Stratification, Stimuli-Responsiveness, Self-healing, and Signaling in Polymer Networks

Marek W. Urban, University of Southern Mississippi

Originally published in Progress in Polymer Science, Volume 34, Issue 8, August 2009, Pages 679–687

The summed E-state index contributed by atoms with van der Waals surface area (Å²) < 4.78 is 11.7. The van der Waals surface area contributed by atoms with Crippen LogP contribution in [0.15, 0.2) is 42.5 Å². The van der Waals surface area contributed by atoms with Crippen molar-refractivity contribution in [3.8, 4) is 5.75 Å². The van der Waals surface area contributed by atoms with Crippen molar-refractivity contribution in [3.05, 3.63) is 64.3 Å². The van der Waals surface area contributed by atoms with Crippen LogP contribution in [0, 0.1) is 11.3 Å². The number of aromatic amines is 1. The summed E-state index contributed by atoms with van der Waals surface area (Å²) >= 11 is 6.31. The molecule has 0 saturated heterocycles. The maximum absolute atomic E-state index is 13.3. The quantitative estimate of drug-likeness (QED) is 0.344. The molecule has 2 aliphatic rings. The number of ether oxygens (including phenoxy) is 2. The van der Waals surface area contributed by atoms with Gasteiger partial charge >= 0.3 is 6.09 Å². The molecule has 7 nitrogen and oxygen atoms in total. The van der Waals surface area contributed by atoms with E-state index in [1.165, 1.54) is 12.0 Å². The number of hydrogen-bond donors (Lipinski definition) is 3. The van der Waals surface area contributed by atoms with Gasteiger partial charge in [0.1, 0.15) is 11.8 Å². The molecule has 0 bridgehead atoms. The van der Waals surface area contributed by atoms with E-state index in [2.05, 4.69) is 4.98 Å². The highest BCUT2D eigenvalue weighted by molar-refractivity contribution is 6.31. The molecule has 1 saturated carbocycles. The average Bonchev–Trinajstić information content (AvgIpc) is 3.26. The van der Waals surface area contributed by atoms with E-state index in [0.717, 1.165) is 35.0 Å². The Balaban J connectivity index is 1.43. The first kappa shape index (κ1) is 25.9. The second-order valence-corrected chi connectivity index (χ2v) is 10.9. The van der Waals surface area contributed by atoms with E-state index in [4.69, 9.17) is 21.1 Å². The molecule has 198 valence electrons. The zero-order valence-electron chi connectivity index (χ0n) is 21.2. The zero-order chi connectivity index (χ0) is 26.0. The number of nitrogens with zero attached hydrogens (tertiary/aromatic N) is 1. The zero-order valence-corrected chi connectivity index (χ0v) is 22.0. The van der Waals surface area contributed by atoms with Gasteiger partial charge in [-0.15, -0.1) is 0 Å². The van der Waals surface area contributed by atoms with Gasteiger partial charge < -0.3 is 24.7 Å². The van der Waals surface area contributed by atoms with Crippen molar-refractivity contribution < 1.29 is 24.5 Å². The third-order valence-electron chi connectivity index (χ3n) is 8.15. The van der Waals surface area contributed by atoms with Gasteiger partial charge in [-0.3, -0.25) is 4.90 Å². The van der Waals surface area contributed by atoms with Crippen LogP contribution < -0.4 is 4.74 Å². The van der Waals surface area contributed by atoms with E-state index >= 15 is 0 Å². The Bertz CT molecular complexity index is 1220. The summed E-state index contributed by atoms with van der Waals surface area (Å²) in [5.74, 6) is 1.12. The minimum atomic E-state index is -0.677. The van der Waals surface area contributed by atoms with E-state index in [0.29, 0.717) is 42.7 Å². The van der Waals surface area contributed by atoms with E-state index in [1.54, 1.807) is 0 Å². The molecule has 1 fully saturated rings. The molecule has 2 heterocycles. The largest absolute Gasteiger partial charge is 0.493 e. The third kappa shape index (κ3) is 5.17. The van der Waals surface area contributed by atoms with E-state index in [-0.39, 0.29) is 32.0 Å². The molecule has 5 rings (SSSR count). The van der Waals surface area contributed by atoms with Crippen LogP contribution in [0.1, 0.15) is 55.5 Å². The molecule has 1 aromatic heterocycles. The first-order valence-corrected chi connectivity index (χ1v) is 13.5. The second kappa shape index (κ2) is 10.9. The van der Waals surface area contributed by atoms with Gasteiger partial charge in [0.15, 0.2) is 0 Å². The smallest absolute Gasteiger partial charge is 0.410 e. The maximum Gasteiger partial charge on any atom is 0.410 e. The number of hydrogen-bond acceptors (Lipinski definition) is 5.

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The design, development, and manufacturing of new materials continue to be an ongoing challenge for scientists and engineers. Because of similarities to biological systems having self-repairable properties, polymer networks are of particular importance and interest, and if designed properly, may provide an unprecedented opportunity for mimicking biological systems. This can be accomplished through the formation of nanostructured stimuli-responsive networks that individually or collectively respond to internal or external stimuli. This article outlines selected recent developments and future trends that will formulate foundation for the development of stratified heterogeneous stimuli-responsive polymer networks capable of reorganizing, self-healing, or signaling. The primary focus is on the physico-chemical attributes of multi-component polymer networks with localized glass transition temperatures capable of stratification and exhibiting stimuli-responsiveness or recognition attributes.